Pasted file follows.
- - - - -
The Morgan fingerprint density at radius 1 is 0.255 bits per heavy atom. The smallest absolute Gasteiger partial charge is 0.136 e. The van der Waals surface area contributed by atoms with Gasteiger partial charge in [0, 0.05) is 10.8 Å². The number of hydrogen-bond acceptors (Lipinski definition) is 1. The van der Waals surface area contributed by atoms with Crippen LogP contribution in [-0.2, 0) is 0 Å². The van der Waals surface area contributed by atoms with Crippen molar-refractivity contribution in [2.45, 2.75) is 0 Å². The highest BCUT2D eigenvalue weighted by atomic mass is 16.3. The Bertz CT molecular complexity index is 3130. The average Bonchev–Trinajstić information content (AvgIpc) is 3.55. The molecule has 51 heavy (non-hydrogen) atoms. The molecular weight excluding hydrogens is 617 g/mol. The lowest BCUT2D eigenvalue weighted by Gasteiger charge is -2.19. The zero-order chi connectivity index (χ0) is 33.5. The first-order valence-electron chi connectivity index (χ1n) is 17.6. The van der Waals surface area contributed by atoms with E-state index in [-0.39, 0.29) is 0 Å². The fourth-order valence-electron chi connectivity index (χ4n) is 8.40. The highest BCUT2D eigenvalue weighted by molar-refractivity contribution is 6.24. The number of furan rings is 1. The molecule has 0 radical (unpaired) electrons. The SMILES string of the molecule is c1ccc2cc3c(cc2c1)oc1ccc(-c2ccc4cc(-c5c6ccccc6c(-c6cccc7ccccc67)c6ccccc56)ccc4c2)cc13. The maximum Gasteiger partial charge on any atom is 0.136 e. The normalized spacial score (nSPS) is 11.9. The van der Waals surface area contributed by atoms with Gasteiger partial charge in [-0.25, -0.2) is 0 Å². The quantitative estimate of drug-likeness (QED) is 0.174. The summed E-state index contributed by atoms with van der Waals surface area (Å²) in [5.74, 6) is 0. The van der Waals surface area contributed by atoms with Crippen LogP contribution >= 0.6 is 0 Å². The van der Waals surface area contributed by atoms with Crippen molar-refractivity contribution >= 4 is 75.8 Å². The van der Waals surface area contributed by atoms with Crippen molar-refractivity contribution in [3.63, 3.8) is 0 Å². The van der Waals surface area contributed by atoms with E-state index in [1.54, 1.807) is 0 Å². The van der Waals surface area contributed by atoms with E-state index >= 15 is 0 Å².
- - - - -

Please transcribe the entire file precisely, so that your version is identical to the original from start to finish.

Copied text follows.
The Morgan fingerprint density at radius 1 is 0.255 bits per heavy atom. The smallest absolute Gasteiger partial charge is 0.136 e. The van der Waals surface area contributed by atoms with Gasteiger partial charge in [0, 0.05) is 10.8 Å². The number of hydrogen-bond acceptors (Lipinski definition) is 1. The van der Waals surface area contributed by atoms with Crippen LogP contribution in [-0.2, 0) is 0 Å². The van der Waals surface area contributed by atoms with Crippen molar-refractivity contribution in [2.45, 2.75) is 0 Å². The highest BCUT2D eigenvalue weighted by atomic mass is 16.3. The Bertz CT molecular complexity index is 3130. The average Bonchev–Trinajstić information content (AvgIpc) is 3.55. The molecule has 51 heavy (non-hydrogen) atoms. The molecular weight excluding hydrogens is 617 g/mol. The lowest BCUT2D eigenvalue weighted by Gasteiger charge is -2.19. The zero-order chi connectivity index (χ0) is 33.5. The first-order valence-electron chi connectivity index (χ1n) is 17.6. The van der Waals surface area contributed by atoms with E-state index in [-0.39, 0.29) is 0 Å². The fourth-order valence-electron chi connectivity index (χ4n) is 8.40. The highest BCUT2D eigenvalue weighted by molar-refractivity contribution is 6.24. The number of furan rings is 1. The molecule has 0 radical (unpaired) electrons. The SMILES string of the molecule is c1ccc2cc3c(cc2c1)oc1ccc(-c2ccc4cc(-c5c6ccccc6c(-c6cccc7ccccc67)c6ccccc56)ccc4c2)cc13. The maximum Gasteiger partial charge on any atom is 0.136 e. The normalized spacial score (nSPS) is 11.9. The van der Waals surface area contributed by atoms with Gasteiger partial charge in [-0.25, -0.2) is 0 Å². The quantitative estimate of drug-likeness (QED) is 0.174. The summed E-state index contributed by atoms with van der Waals surface area (Å²) in [5.74, 6) is 0. The van der Waals surface area contributed by atoms with Crippen LogP contribution >= 0.6 is 0 Å². The van der Waals surface area contributed by atoms with Crippen molar-refractivity contribution >= 4 is 75.8 Å². The van der Waals surface area contributed by atoms with Crippen molar-refractivity contribution in [3.63, 3.8) is 0 Å². The van der Waals surface area contributed by atoms with E-state index in [1.54, 1.807) is 0 Å². The van der Waals surface area contributed by atoms with E-state index >= 15 is 0 Å².